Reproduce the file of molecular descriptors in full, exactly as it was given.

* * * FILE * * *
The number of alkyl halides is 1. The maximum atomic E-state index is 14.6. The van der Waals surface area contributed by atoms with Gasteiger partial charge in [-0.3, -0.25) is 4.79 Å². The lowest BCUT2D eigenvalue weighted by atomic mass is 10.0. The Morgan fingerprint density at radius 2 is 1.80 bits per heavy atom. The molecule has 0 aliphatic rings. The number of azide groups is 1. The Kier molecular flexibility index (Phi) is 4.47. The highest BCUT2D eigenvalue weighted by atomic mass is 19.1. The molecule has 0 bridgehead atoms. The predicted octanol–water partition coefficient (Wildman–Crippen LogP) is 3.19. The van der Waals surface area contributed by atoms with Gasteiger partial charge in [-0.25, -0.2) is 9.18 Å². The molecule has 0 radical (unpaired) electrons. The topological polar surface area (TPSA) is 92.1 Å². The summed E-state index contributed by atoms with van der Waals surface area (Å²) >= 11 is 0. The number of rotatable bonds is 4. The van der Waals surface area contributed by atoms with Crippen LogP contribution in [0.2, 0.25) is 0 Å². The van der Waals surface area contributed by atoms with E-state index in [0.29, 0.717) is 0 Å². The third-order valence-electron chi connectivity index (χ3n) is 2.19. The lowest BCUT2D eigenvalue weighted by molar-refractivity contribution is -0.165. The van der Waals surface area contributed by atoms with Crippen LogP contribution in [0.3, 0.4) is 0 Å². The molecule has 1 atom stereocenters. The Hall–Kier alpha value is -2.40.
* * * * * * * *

The number of alkyl halides is 1. The maximum atomic E-state index is 14.6. The van der Waals surface area contributed by atoms with Gasteiger partial charge in [-0.3, -0.25) is 4.79 Å². The lowest BCUT2D eigenvalue weighted by atomic mass is 10.0. The Morgan fingerprint density at radius 2 is 1.80 bits per heavy atom. The molecule has 0 aliphatic rings. The number of azide groups is 1. The Kier molecular flexibility index (Phi) is 4.47. The highest BCUT2D eigenvalue weighted by atomic mass is 19.1. The molecule has 0 bridgehead atoms. The predicted octanol–water partition coefficient (Wildman–Crippen LogP) is 3.19. The van der Waals surface area contributed by atoms with Gasteiger partial charge in [-0.25, -0.2) is 9.18 Å². The molecule has 0 radical (unpaired) electrons. The topological polar surface area (TPSA) is 92.1 Å². The summed E-state index contributed by atoms with van der Waals surface area (Å²) >= 11 is 0. The number of rotatable bonds is 4. The van der Waals surface area contributed by atoms with Crippen LogP contribution in [0.2, 0.25) is 0 Å². The van der Waals surface area contributed by atoms with E-state index in [0.29, 0.717) is 0 Å². The third-order valence-electron chi connectivity index (χ3n) is 2.19. The lowest BCUT2D eigenvalue weighted by molar-refractivity contribution is -0.165. The van der Waals surface area contributed by atoms with Crippen LogP contribution in [0.3, 0.4) is 0 Å². The molecule has 1 atom stereocenters. The Hall–Kier alpha value is -2.40.